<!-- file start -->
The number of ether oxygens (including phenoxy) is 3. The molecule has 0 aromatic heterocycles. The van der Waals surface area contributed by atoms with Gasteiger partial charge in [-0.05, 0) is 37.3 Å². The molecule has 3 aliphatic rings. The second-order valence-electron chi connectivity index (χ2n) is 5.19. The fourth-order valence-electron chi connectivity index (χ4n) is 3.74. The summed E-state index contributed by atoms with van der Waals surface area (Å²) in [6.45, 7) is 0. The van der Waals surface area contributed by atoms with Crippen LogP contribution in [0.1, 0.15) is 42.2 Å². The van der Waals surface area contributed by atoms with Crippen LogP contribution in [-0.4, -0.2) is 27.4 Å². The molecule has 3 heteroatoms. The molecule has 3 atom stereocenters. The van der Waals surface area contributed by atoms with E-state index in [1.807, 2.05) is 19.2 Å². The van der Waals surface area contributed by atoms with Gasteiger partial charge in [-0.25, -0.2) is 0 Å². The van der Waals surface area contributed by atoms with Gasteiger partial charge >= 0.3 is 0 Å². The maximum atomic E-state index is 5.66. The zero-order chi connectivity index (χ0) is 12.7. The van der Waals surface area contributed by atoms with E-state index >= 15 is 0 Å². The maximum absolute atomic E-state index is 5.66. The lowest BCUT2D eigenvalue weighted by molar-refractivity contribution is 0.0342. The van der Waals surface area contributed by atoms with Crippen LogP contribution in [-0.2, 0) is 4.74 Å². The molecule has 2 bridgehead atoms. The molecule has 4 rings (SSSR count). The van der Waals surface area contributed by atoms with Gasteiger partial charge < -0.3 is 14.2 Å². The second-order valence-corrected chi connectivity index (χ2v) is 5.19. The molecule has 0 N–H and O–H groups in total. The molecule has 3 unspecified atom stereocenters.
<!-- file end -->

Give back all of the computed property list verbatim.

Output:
The number of ether oxygens (including phenoxy) is 3. The molecule has 0 aromatic heterocycles. The van der Waals surface area contributed by atoms with Gasteiger partial charge in [-0.05, 0) is 37.3 Å². The molecule has 3 aliphatic rings. The second-order valence-electron chi connectivity index (χ2n) is 5.19. The fourth-order valence-electron chi connectivity index (χ4n) is 3.74. The summed E-state index contributed by atoms with van der Waals surface area (Å²) in [6.45, 7) is 0. The van der Waals surface area contributed by atoms with Crippen LogP contribution in [0.1, 0.15) is 42.2 Å². The van der Waals surface area contributed by atoms with Crippen LogP contribution in [-0.4, -0.2) is 27.4 Å². The molecule has 3 heteroatoms. The molecule has 3 atom stereocenters. The van der Waals surface area contributed by atoms with E-state index in [1.807, 2.05) is 19.2 Å². The van der Waals surface area contributed by atoms with Gasteiger partial charge in [-0.25, -0.2) is 0 Å². The van der Waals surface area contributed by atoms with Gasteiger partial charge >= 0.3 is 0 Å². The maximum atomic E-state index is 5.66. The zero-order chi connectivity index (χ0) is 12.7. The van der Waals surface area contributed by atoms with E-state index >= 15 is 0 Å². The maximum absolute atomic E-state index is 5.66. The lowest BCUT2D eigenvalue weighted by molar-refractivity contribution is 0.0342. The van der Waals surface area contributed by atoms with Crippen LogP contribution in [-0.2, 0) is 4.74 Å². The molecule has 2 bridgehead atoms. The molecule has 4 rings (SSSR count). The van der Waals surface area contributed by atoms with Gasteiger partial charge < -0.3 is 14.2 Å². The second-order valence-corrected chi connectivity index (χ2v) is 5.19. The molecule has 0 N–H and O–H groups in total. The molecule has 3 unspecified atom stereocenters.